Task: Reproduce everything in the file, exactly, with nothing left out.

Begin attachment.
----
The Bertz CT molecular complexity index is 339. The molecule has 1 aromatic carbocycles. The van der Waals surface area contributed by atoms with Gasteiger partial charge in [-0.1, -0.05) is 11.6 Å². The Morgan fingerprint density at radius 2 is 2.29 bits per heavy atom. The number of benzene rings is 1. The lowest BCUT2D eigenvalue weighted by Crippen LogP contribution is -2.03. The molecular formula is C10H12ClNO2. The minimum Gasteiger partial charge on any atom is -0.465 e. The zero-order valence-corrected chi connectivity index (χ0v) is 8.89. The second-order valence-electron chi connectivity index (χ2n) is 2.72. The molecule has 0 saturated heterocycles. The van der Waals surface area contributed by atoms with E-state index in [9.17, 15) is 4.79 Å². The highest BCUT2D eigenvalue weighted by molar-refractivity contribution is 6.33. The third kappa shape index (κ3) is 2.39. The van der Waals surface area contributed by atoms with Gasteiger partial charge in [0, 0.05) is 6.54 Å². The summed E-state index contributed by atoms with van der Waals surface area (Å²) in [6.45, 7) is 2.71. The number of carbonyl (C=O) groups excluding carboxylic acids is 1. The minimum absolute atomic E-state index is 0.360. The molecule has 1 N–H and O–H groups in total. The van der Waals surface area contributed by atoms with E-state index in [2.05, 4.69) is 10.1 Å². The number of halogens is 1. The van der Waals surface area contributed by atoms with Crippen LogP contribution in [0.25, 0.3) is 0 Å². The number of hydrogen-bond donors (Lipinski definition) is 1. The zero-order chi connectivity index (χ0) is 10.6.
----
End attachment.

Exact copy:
The Bertz CT molecular complexity index is 339. The molecule has 1 aromatic carbocycles. The van der Waals surface area contributed by atoms with Gasteiger partial charge in [-0.1, -0.05) is 11.6 Å². The Morgan fingerprint density at radius 2 is 2.29 bits per heavy atom. The number of benzene rings is 1. The lowest BCUT2D eigenvalue weighted by Crippen LogP contribution is -2.03. The molecular formula is C10H12ClNO2. The minimum Gasteiger partial charge on any atom is -0.465 e. The zero-order valence-corrected chi connectivity index (χ0v) is 8.89. The second-order valence-electron chi connectivity index (χ2n) is 2.72. The molecule has 0 saturated heterocycles. The van der Waals surface area contributed by atoms with E-state index in [9.17, 15) is 4.79 Å². The highest BCUT2D eigenvalue weighted by molar-refractivity contribution is 6.33. The third kappa shape index (κ3) is 2.39. The van der Waals surface area contributed by atoms with Gasteiger partial charge in [0, 0.05) is 6.54 Å². The summed E-state index contributed by atoms with van der Waals surface area (Å²) in [6.45, 7) is 2.71. The number of carbonyl (C=O) groups excluding carboxylic acids is 1. The minimum absolute atomic E-state index is 0.360. The molecule has 1 N–H and O–H groups in total. The van der Waals surface area contributed by atoms with E-state index in [2.05, 4.69) is 10.1 Å². The number of halogens is 1. The van der Waals surface area contributed by atoms with Crippen LogP contribution in [0.25, 0.3) is 0 Å². The number of hydrogen-bond donors (Lipinski definition) is 1. The zero-order chi connectivity index (χ0) is 10.6.